Thursday, April 10, 2008

Alberta Health Care Shake Up Has Lessons for Small Clinics

The new government in Alberta, Canada is planning a major shake-up with bold new ideas according to the Calgary Herald. Health Minister Ron Liepert is planning a new initiative with some laudable goals including a patient focused system with performance indicators and "serious" accountability. While I have no doubt that Minister Liepert's goals are altruistic I worry about the unintended effects they may have. Some of main concepts of the plan are:

1. Revenue neutrality
2. Centralization of Health Regions throughout Alberta
3. Zero Health Care Wait Times

Revenue neutrality (no new costs) in unlikely (at best) given the other mandates of the government. As reported, Alberta's re-worked Cancer Board has spiralling costs. Increased access and zero wait times cannot be achieved without adding space and personnel. If Mr. Liepert wants to achieve the latter goals he's going to have be more realistic with the electorate about the health care cost.

I've posted about the effect the NHS is having on disenfranchising doctors and nurses with centralization. The ill-effect of centralization is not because of accountability but because of lack of control. If the doctors, nurses and other health care providers shoulder the burden of zero health care wait times the least they deserve is the ability to mold their small part of the system to manage it. If the government is forgoing that option, I still think it's better to have a single point of contact at the provincial level so there is a direct line of responsibility for both the patient and provider.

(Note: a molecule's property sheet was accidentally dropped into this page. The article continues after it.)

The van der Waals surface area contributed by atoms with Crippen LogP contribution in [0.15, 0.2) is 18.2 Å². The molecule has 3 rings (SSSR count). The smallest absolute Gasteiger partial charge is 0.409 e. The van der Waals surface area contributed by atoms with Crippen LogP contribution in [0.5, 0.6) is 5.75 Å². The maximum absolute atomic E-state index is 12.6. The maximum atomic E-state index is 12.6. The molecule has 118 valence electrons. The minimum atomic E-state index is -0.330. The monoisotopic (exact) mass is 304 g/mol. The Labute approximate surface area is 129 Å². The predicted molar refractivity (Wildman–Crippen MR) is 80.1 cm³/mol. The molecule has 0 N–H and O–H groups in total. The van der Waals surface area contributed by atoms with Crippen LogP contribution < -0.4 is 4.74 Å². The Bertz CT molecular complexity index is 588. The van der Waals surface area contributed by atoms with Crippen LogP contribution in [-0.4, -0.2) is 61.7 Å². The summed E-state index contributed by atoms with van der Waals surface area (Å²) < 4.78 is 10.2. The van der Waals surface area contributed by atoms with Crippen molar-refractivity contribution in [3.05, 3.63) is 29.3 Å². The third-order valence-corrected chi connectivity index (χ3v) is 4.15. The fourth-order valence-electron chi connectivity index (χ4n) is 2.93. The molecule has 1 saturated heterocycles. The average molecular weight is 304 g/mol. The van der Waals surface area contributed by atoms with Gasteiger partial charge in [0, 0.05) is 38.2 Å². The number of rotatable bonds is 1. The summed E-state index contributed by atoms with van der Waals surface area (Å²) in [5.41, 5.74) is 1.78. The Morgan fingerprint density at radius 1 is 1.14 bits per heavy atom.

The last goal of zero wait times is the most unrealistic. Minister Liepert says,

"One thing I've been beating on is that we need a health care delivery system that focuses on the patient," he says. "I feel strongly that the term 'guaranteed wait time' is just political-speak for admission of failure in the system.
"What it really means is it's OK to wait -- you're just not going to have to wait as long.
"But the system should function in a way that the patient doesn't have to wait at all."

In a perfect world, one person in, one person out and resources are matched to the need. But because there's variation in every clinic and health care system around the world that perfect match cannot be achieved. So the only way to have zero wait time is to have excess resources which equates to wasted time on the part of the doctors, nurses and health care providers, a precious commodity right now. I agree that guaranteed wait time is political-speak and of little value to the people on the front lines. It discourages the care providers that work so hard, and when it's attached to financing encourages "fudging" reports of actual wait times. So Minister Liepert is faced with the choice of allowing wait times that do not alter the quality of care or paying health care providers for greater idle time. Either way he cannot do it without adding more money to the system.

Minister Liepert is a former reporter, press secretary and marketing guru so I have little doubt that a lot of this is politics as usual and he's getting good advice from people that make a study of the health care system. But whether it's a provincial wait times or a practice management there's a lesson to be learned. Variation is a major cause of wait times. If you can first control the variation, then you can tame wait times.

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